VOCAT and the Question of Openness

x-posted from cac.ophony.org

It recently occurred to me that very little has been written about the Schwartz Communication Institute’s most ambitious and potentially most promising project, our Video Oral Communication Assessment Tool, or VOCAT. I have presented on VOCAT a number of times over the years (most recently at the 2009 Computers and Writing conference in June), but have not yet written about it in any kind of real detail. So it’s high time to remedy that.

VOCAT is a teaching and assessment web application. It is the fruit of a collaboration between the Schwartz Institute and mad genius code-poets at , Cast Iron Coding, Zach Davis and Lucas Thurston. It is still very much in development (perpetually so) but is already in use in introductory speech communication and theater courses as well as a number of assessment projects. Our career center used it effectively a few semesters ago as well. To date, approximately 3200 Baruch students have used the tool.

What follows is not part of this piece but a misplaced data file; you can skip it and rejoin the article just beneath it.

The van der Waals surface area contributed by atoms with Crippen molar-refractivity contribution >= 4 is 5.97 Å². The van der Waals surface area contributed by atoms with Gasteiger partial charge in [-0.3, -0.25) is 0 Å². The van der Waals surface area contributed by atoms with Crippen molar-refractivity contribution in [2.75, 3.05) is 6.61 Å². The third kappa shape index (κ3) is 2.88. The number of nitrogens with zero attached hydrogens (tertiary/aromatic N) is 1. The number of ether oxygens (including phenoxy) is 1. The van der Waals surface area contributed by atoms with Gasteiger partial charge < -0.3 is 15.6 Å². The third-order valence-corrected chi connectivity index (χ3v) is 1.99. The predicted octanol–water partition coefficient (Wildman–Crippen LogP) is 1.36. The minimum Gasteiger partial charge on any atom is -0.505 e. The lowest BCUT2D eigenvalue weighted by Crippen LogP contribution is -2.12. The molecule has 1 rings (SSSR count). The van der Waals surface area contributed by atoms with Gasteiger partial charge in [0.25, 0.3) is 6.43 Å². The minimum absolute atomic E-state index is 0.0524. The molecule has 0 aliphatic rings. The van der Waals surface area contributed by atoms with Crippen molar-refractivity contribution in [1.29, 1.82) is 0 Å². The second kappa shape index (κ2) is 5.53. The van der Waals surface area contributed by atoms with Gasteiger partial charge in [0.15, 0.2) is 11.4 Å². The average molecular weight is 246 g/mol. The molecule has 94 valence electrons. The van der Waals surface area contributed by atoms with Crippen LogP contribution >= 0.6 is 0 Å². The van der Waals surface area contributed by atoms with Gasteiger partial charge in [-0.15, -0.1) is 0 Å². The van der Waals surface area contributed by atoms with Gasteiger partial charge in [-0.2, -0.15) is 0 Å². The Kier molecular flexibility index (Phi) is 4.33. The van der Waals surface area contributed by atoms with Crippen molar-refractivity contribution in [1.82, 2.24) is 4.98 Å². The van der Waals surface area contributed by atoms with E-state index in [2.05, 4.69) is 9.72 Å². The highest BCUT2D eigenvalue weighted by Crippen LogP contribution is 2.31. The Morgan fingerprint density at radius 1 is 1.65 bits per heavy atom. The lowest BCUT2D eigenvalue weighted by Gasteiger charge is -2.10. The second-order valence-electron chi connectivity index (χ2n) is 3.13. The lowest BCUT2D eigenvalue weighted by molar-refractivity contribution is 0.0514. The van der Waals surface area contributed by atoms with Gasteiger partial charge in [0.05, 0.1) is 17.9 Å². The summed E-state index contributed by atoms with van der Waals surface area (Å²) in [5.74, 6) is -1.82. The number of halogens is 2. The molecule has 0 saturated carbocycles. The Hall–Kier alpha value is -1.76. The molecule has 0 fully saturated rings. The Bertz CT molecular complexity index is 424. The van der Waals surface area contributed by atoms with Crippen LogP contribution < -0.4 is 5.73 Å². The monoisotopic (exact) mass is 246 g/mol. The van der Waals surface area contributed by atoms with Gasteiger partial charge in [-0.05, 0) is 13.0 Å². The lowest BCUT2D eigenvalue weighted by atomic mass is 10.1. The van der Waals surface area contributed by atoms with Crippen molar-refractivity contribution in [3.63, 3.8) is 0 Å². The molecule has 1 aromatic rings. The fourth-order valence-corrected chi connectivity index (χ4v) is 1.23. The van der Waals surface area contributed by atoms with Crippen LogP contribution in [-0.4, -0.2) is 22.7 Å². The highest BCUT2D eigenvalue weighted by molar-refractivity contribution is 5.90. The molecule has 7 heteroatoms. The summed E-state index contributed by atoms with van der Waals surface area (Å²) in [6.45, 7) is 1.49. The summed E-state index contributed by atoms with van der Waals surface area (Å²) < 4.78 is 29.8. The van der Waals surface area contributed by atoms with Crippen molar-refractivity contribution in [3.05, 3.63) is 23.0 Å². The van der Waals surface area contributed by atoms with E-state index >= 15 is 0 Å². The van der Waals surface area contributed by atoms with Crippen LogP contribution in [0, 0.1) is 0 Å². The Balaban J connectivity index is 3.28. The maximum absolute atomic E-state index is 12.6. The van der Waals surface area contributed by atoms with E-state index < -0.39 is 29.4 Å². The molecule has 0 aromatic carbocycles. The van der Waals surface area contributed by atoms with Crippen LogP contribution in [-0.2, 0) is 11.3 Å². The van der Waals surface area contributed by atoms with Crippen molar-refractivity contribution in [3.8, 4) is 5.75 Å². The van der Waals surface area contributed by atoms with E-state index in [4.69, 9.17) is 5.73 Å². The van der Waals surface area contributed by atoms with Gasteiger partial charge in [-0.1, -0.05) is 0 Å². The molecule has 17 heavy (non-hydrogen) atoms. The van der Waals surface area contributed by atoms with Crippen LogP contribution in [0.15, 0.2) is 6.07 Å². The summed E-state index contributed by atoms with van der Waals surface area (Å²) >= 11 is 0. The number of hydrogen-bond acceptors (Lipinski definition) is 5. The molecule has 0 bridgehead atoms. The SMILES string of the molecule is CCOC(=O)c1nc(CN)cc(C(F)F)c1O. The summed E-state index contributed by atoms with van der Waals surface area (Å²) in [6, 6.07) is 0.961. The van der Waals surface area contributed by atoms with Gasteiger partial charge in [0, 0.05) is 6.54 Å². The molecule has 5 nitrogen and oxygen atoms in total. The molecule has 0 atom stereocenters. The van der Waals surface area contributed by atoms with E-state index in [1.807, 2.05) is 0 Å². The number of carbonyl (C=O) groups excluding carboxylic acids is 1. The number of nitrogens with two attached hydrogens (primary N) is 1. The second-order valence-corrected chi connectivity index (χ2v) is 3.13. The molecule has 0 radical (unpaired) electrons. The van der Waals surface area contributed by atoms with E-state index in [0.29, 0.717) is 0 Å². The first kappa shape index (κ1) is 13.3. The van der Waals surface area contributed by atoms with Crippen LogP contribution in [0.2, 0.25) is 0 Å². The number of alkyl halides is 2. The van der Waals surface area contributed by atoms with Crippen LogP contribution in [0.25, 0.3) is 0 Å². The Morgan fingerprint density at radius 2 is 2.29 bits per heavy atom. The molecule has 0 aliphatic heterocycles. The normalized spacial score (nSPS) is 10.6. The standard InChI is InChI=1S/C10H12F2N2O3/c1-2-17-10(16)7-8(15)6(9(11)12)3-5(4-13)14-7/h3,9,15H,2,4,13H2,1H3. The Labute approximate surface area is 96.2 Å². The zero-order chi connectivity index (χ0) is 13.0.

VOCAT was developed in recognition of the principle that careful, guided review of video recordings of their oral presentations (or of any performance, for that matter) can be remarkably effective for aiding students in becoming confident, purposeful and effective speakers. It serves as a means for instructors to easily provide feedback on student presentations.  It enables students to access videos of their performances as well as instructor feedback and to respond to both. It likewise aggregates recorded presentations and instructor feedback for each user and offers an informative snapshot of a student’s work and progress over the course of a given term or even an entire academic career. Presentations can be scored live, as students perform, or asynchronously once the videos have been uploaded. (Our turnaround time at this stage is between one and seven days depending on how many sections are using the tool at once — once some of the key steps happen server-side, turnaround time will not be as much of a concern.) Built on the open source TYPO3 content management system, it is a flexible, extensible and scalable web application that can be used at once as a teaching tool and as a means of data collection for research or other assessment purposes. (Screenshots are available here. I am also happy to share demo login info with anyone who would like to take a look — please email me at mikhail [dot] gershovich [at] baruch [dot] cuny [dot] edu.)